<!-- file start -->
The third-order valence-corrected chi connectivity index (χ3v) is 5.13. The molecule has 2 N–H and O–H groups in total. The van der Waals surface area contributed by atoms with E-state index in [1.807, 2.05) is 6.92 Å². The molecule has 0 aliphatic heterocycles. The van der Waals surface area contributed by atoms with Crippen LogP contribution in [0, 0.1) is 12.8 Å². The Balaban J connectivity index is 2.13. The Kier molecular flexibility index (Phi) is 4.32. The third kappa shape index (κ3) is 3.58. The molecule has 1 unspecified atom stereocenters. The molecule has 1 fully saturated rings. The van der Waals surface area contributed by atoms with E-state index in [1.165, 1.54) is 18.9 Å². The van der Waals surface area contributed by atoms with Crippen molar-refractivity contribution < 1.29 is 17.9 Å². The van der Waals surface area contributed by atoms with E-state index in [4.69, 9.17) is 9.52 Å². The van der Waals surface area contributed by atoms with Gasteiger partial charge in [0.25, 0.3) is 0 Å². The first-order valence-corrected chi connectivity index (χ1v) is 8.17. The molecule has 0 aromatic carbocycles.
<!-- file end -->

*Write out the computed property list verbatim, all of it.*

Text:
The third-order valence-corrected chi connectivity index (χ3v) is 5.13. The molecule has 2 N–H and O–H groups in total. The van der Waals surface area contributed by atoms with E-state index in [1.807, 2.05) is 6.92 Å². The molecule has 0 aliphatic heterocycles. The van der Waals surface area contributed by atoms with Crippen LogP contribution in [0, 0.1) is 12.8 Å². The Balaban J connectivity index is 2.13. The Kier molecular flexibility index (Phi) is 4.32. The third kappa shape index (κ3) is 3.58. The molecule has 1 unspecified atom stereocenters. The molecule has 1 fully saturated rings. The van der Waals surface area contributed by atoms with E-state index in [1.165, 1.54) is 18.9 Å². The van der Waals surface area contributed by atoms with Crippen molar-refractivity contribution < 1.29 is 17.9 Å². The van der Waals surface area contributed by atoms with E-state index in [4.69, 9.17) is 9.52 Å². The van der Waals surface area contributed by atoms with Gasteiger partial charge in [0.25, 0.3) is 0 Å². The first-order valence-corrected chi connectivity index (χ1v) is 8.17. The molecule has 0 aromatic carbocycles.